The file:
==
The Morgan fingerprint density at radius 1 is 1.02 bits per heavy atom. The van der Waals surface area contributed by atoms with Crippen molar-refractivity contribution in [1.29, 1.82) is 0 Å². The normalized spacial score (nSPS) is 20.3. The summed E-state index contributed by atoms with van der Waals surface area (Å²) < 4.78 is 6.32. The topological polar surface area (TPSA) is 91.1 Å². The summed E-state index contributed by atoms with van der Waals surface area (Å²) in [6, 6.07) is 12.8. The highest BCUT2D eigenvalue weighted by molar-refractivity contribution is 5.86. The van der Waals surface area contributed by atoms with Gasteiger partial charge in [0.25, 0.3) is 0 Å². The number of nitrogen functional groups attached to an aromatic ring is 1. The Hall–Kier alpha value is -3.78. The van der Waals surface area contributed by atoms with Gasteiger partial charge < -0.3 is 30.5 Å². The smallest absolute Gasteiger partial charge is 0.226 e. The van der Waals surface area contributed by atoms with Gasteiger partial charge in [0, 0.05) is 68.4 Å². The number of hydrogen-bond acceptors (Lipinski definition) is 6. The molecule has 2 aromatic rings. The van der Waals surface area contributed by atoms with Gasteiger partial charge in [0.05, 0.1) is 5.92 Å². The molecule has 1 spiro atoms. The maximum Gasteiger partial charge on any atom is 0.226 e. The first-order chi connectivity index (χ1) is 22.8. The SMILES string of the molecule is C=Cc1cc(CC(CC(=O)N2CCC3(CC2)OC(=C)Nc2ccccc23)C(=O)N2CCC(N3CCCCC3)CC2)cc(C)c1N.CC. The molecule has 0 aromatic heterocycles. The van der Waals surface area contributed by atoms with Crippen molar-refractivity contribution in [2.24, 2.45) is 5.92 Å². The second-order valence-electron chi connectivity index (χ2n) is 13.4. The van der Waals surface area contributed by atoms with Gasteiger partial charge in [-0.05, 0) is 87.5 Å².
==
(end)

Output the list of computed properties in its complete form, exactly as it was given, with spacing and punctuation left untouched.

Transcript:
The Morgan fingerprint density at radius 1 is 1.02 bits per heavy atom. The van der Waals surface area contributed by atoms with Crippen molar-refractivity contribution in [1.29, 1.82) is 0 Å². The normalized spacial score (nSPS) is 20.3. The summed E-state index contributed by atoms with van der Waals surface area (Å²) < 4.78 is 6.32. The topological polar surface area (TPSA) is 91.1 Å². The summed E-state index contributed by atoms with van der Waals surface area (Å²) in [6, 6.07) is 12.8. The highest BCUT2D eigenvalue weighted by molar-refractivity contribution is 5.86. The van der Waals surface area contributed by atoms with Gasteiger partial charge in [0.25, 0.3) is 0 Å². The number of nitrogen functional groups attached to an aromatic ring is 1. The Hall–Kier alpha value is -3.78. The van der Waals surface area contributed by atoms with Gasteiger partial charge < -0.3 is 30.5 Å². The smallest absolute Gasteiger partial charge is 0.226 e. The van der Waals surface area contributed by atoms with Gasteiger partial charge in [0, 0.05) is 68.4 Å². The number of hydrogen-bond acceptors (Lipinski definition) is 6. The molecule has 2 aromatic rings. The van der Waals surface area contributed by atoms with Gasteiger partial charge in [0.05, 0.1) is 5.92 Å². The molecule has 1 spiro atoms. The maximum Gasteiger partial charge on any atom is 0.226 e. The first-order chi connectivity index (χ1) is 22.8. The SMILES string of the molecule is C=Cc1cc(CC(CC(=O)N2CCC3(CC2)OC(=C)Nc2ccccc23)C(=O)N2CCC(N3CCCCC3)CC2)cc(C)c1N.CC. The molecule has 0 aromatic heterocycles. The van der Waals surface area contributed by atoms with Crippen molar-refractivity contribution in [2.24, 2.45) is 5.92 Å². The second-order valence-electron chi connectivity index (χ2n) is 13.4. The van der Waals surface area contributed by atoms with Gasteiger partial charge in [-0.05, 0) is 87.5 Å².